The central aim of my abstract sculpture is to examine the relationship of the individual to the external world. I pattern my work after the enormous sculptures and symbols of the past: Stonehenge, the heads of the Olmecs, and the Polynesians of Easter Island—all of which seem to be simply conceived, but carry powerful, emotional undertones.
As a philosophy major in college, I became fascinated with the mind’s sense of self and its relationship with the fleeting, beguiling material world. Philosophical writings often describe this state of mind as isolating in a daunting world. I myself have dealt with these feelings at one time or another, and while I was in college I began to illustrate them in my sculpture and continue to do so.
On the surface, I want my sculpture to be poetically serene and tranquil but also have an underlying, disconcerting subject matter. To convey this ambiguity, I use space, volume and a deceptive sense of scale. The existential feel I want communicated comes from establishing a vast, enigmatic space that expands from the sculpture. This space gives the simple geometrical monoliths that are often in my work the illusion of being alone and alive amid a surreal, elegant backdrop.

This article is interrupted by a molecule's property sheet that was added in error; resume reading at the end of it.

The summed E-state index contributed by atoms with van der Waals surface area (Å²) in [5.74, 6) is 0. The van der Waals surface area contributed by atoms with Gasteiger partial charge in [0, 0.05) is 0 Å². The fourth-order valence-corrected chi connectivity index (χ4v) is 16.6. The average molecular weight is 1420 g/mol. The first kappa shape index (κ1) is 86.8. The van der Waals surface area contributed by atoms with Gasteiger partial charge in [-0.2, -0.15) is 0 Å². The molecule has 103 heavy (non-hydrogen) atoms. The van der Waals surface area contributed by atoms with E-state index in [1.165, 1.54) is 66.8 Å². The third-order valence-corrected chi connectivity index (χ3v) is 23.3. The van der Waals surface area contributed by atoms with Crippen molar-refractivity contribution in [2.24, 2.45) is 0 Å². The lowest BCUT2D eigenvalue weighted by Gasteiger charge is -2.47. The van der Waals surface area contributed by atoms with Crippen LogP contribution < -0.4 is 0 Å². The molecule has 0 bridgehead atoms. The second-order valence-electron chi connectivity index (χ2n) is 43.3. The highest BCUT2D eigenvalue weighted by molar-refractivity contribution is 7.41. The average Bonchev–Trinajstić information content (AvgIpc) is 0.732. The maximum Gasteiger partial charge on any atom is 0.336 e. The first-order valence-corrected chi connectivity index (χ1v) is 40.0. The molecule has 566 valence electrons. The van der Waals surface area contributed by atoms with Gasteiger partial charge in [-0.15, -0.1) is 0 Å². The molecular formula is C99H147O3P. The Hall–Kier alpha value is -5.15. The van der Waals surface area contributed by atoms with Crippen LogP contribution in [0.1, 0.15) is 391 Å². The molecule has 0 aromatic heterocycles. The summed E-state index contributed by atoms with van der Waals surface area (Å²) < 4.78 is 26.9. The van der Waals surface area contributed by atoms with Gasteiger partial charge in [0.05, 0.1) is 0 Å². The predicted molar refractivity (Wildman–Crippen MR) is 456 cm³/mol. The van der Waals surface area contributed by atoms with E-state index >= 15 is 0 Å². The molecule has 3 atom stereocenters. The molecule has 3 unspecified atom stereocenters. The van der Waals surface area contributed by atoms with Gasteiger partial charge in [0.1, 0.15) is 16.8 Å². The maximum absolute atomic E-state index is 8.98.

about the artist
Paul Pavia was born in 1971 in New York City, where he grew up immersed in the art world. His father, Philip Pavia, was a sculptor in the Abstract Expressionist movement and his mother, Natalie Edgar, was a painter and art critic for Art News.
From 1986 to 1998, Pavia spent the summers studying the classical techniques in stone carving and bronze casting in Pietrasanta, Italy, a center for sculpture in Europe. In 1993 he enrolled in Binghamton University, where he majored in Philosophy and Studio Art. After college, concentrating on sculpture full time, he had his first one man show of work in welded steel at the Millennium Gallery in East Hampton, New York.
Several years later he began welding in bronze, as well as incorporating other materials into his work: primarily marble, wood and stainless steel. From early on, Pavia has been drawn to ideas of the existentialist movement—the concepts and feelings of which he interprets and expresses in his sculpture.
Pavia’s work has been exhibited widely, including at Ashawagh Hall, Amagansett, NY; Butler Fine Arts, the Millennium Gallery, and Solar, in East Hampton, NY; the Sculpture Center, the American Academy, The Annex, 2nd Street Gallery, Phoenix Gallery, White Box Gallery, and Side Show Gallery in New York, NY; and the St. Agostino Museum, Pietrasanta, Italy.